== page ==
Posted by Elly Blue (Columnist) on August 8th, 2006 at 2:53 pm
“Cars are in the way!” goes the refrain from one song by local bike-punk band The Pheramones.
The first time I heard the song this seemed pretty far out in left field, but the more I think about it the less crazy it sounds. Cars take up a lot of space, they’re loud, fast, dangerous, ubiquitous, and primarily used for tasks to which they’re patently unsuited—like short runs to the store, trips downtown, pleasure cruises, and as mobile offices.
Let’s face it, cars really are in the way.
So why does The Pheramone’s song sound so radical? Maybe because we are used to giving cars priority of place in our lives and our public space, to the extent that we see ourselves in their way.
Photo credit: Clarence Eckerson
An 82 year-old woman in Los Angeles found this out recently when she was ticketed for taking more than seven seconds to cross the street.
Cyclists experience this attitude every day, to the tune of “Get off the road!” and “Road hog!” — even downtown, where we usually can go faster than car traffic.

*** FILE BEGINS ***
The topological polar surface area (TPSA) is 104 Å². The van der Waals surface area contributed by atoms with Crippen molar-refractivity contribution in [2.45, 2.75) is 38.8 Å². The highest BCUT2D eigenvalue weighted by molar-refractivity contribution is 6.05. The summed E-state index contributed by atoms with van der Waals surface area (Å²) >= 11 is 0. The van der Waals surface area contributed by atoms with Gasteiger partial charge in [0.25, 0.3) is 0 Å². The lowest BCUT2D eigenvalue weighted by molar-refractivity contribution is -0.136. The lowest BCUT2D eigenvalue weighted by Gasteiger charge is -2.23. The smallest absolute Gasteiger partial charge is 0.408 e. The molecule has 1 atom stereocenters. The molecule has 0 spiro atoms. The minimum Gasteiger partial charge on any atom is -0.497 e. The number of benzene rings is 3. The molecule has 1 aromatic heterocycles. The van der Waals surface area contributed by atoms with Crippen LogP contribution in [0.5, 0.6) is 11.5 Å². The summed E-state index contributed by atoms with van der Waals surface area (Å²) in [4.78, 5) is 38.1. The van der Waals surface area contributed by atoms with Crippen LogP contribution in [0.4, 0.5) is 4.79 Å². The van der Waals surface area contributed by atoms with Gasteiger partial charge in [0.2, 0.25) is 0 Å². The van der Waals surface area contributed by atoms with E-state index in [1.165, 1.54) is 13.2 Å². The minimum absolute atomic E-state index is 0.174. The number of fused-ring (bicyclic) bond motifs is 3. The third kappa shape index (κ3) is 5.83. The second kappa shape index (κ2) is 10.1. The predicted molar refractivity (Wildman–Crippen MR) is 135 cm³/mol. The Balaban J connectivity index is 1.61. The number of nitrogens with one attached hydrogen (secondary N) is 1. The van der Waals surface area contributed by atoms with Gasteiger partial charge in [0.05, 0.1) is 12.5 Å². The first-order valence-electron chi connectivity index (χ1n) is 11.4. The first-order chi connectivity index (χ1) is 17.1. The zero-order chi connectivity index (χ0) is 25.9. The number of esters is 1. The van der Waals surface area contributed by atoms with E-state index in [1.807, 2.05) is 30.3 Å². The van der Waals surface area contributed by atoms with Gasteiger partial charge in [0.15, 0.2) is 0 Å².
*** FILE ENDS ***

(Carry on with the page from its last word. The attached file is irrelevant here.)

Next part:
At the recent Last Thursday art walk on Alberta, there was not enough room for pedestrians on the sidewalk, forcing many, including young children into the road (see photo at top of post). Still, many motorists not only chose to drive on Alberta, but gunned their engines and yelled at people to get out of their way (more photos of Last Thursday).
I could go on and on about different kinds of people who are assumed to be blocking traffic but are in fact marginalized by the precedence given to car traffic. Tourists trying to cross between shops on Hawthorne, for instance. The dozens of pick-up basketball games played in the streets. Young children running after dropped balls. Critical Mass. Joggers. Pets.
Next time you leave your house, imagine a city with no private cars, or at least very few. Then imagine all the other things that could be done in all that space…
- a park,
more shade trees to replace all the black and gray,
a direct walking route from your house to the store,
a few more houses,
a couple of much-needed local businesses,
lots more people out in public,
kids playing in the street.
Maybe a city without cars is not the ideal. Or maybe it is…imagining the possibilities is the only place to start.
[Elly Blue can be reached at eleanor.blue[at]gmail[dot]com]
Elly Blue has been writing about bicycling and carfree issues for BikePortland.org since 2006. Find her at http://takingthelane.com